CONCERT REPORT: Molde, July 17

Europe and Israel (July 1 - September 24, 2009). Concert reports, set lists, photos, media coverage, multimedia links, recollections...
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jarkko
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CONCERT REPORT: Molde, July 17

Postby jarkko » Sat Jul 18, 2009 10:58 am

Setlist for MOLDE, Norway, July 17
Received from Snow!!!

Dance me to the end of love
The future
Ain't no cure for love
Bird on the wire
Everybody knows
In my secret life
Who by fire
Heart with no companion
Democracy
Anthem

Tower of song
Suzanne
Sisters of mercy
The partisan
Boogie street
Hallelujah
I'm your man
Take this waltz

So long, Marianne
First we take Manhattan

Famous blue raincoat
If it be your will
Closing time

I tried to leave you
Whither Thou Goest
1988, 1993: Helsinki||2008: Manchester|Oslo|London O2|Berlin|Helsinki|London RAH|| 2009: New York Beacon|Berlin|Venice|Barcelona|Las Vegas|San José||2010: Salzburg|Helsinki|Gent|Bratislava|Las Vegas|| 2012: Gent|Helsinki|Verona|| 2013: New York|Pula|Oslo|||
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Anne R
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Re: CONCERT REPORT: Molde, July 17

Postby Anne R » Sat Jul 18, 2009 2:59 pm

Here are som stuff from Norwegian newspapers. Since the google translations were such a success on the Langesund concert, you should try it again. ;-)

http://www.dagbladet.no/2009/07/18/kult ... k/7250215/

http://www.rbnett.no/apps/pbcs.dll/arti ... 27599/1085

http://www.smp.no/article/20090718/KULT ... 32460/1002#

Pics:
http://www.rbnett.no/apps/pbcs.dll/gall ... ofile=1085

Anne R
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1976 Oslo | 1979 Oslo | 1985 Oslo x 2 | 1988 Oslo | 1993 Oslo | 2008 Manchester, Oslo, Copenhagen, Amsterdam, Helsinki | 2009 New York, Langesund, Barcelona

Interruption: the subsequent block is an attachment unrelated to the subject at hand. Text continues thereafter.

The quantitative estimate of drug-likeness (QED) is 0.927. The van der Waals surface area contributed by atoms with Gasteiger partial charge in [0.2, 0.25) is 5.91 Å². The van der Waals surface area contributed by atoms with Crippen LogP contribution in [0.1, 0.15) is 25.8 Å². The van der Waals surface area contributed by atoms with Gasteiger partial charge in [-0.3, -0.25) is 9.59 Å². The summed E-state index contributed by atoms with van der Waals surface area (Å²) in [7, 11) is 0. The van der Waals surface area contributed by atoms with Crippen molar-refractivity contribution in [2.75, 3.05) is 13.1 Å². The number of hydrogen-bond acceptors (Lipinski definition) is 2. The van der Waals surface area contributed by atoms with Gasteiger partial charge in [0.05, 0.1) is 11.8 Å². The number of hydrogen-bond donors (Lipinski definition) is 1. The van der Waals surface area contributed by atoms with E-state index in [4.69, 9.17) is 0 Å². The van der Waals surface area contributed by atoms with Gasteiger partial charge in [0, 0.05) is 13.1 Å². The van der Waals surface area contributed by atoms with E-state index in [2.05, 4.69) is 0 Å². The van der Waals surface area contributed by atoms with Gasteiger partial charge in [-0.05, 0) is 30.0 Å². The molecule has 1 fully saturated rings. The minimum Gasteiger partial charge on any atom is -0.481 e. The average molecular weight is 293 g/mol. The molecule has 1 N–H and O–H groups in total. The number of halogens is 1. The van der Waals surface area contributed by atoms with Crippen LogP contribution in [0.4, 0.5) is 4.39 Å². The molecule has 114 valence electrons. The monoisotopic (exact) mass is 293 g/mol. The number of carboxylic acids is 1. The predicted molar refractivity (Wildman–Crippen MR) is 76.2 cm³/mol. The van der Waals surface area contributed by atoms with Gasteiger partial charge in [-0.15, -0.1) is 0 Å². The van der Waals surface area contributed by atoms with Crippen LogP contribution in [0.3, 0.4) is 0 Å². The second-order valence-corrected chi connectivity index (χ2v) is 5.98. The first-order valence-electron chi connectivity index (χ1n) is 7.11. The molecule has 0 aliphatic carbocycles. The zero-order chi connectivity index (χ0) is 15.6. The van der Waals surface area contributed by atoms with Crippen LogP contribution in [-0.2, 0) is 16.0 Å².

1976 Oslo | 1979 Oslo | 1985 Oslo x 2 | 1988 Oslo | 1993 Oslo | 2008 Manchester, Oslo, Copenhagen, Amsterdam, Helsinki | 2009 New York, Langesund, Barcelona | 2010 Oslo, Helsinki, Las Vegas x2 |2012 Helsinki, (Verona)| 2013 Oslo
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Re: CONCERT REPORT: Molde, July 17

Postby bridger15 » Sat Jul 18, 2009 5:06 pm

Anne R wrote:Here are som stuff from Norwegian newspapers. Since the google translations were such a success on the Langesund concert, you should try it again. ;-)
Thanks for posting all this good stuff. Even though Google translations are awkward, the beautiful essence of the concert shines through. The photos are wonderul too, especially the fantastic close-up of Charlie Webb. And a bonus for me, I am picking up a few key words in Norwegian.

Takk, Anne
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Arlene's Leonard Cohen Scrapbook http://onboogiestreet.blogspot.com
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Re: CONCERT REPORT: Molde, July 17

Postby jarkko » Wed Jul 22, 2009 9:14 am

http://www.allaboutjazz.com/php/article.php?id=33567
Molde Jazz: Day 5, July 17, 2009
Published: July 22, 2009
By John Kelman Comments

Leonard Cohen
Molde Jazz
Molde, Norway
July 17, 2009

One of the best parts of attending a Norwegian festival is the incredible hospitality and generosity afforded to its guests. From Tuesday through Friday during the course of Molde Jazz, there's the opportunity to take a boat out to Hjertøya, an island not far off the coast of Molde, where it's possible to relax, have a bite for lunch, meet everyone from media to festival sponsors and volunteers and enjoy some local students performing in a marching band—a Norwegian musical tradition. In the case of Molde Jazz 2009, it's also a chance to enjoy the fine weather that's been hovering over the town since the beginning of the festival, apart from one brief rainfall.